"Entitlements" and the Federal Budget

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A new Cato Policy Analysis from Michael Tanner examines so-called “entitlement programs” – chiefly Social Security, Medicare, and Medicaid – and how they will push the government’s finances to the brink if they’re not reined in. As he notes in the introduction, if politicians continue to duck the issue, they “will condemn our children and our grandchildren to a world of mounting debt and higher taxes.”

With Congress continuing to argue over a meager $61 billion in cuts to nondefense discretionary spending, Tanner’s paper is a sobering reminder that it’s the major entitlement programs that are pushing us toward the cliff’s edge:

The vast majority of future debt is driven neither by defense nor discretionary programs but by so-called entitlement programs, three in particular: Social Security, Medicare, and Medicaid. In fact, by 2050, those three programs alone are expected to consume every penny that the federal government raises in taxes. That means that everything else that the government does, from domestic programs to national defense, including paying interest on the federal debt, will have to be paid for through still more debt, or else government will have to raise taxes to astronomical levels. As the full burden of entitlement programs kicks in, the federal government will consume more than 40 percent of GDP by the middle of the century. Again, half of that will be for Social Security, Medicare, and Medicaid.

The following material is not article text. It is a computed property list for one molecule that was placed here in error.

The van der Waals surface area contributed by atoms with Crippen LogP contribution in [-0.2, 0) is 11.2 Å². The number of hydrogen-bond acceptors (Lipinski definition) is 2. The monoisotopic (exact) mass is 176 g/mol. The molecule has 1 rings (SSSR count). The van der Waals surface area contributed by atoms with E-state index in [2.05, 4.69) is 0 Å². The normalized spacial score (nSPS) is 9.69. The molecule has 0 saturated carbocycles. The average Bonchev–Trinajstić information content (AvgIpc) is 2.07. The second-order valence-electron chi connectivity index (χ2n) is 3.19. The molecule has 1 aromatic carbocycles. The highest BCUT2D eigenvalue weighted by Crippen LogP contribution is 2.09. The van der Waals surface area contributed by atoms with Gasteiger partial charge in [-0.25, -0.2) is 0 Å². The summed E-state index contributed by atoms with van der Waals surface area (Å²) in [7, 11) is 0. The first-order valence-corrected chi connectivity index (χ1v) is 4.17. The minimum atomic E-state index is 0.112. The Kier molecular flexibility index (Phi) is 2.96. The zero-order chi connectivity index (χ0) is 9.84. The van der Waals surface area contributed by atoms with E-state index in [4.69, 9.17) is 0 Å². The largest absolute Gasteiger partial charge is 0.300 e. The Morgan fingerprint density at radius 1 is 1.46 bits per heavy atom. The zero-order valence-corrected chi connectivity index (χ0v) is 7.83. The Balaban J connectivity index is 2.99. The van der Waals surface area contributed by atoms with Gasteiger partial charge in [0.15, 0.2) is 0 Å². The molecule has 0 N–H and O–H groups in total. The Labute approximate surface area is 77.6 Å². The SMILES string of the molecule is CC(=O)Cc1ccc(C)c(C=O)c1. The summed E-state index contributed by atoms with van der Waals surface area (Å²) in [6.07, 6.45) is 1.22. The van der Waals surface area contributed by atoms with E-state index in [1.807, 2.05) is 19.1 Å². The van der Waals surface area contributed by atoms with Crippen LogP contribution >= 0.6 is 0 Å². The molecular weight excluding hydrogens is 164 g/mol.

Readers who are interested in understanding why simply “eliminating waste, fraud, and abuse” in government programs is a political dodge rather than an effective solution should read this paper. In addition to explaining the unsustainable nature of the major entitlement programs, Tanner provides an effective overview of the federal budget and its components. Sections on deficits and debt, and why they reflect a spending rather than revenue problem, are particularly important.

For additional reading, see these Cato essays on reforming Medicare and Medicaid.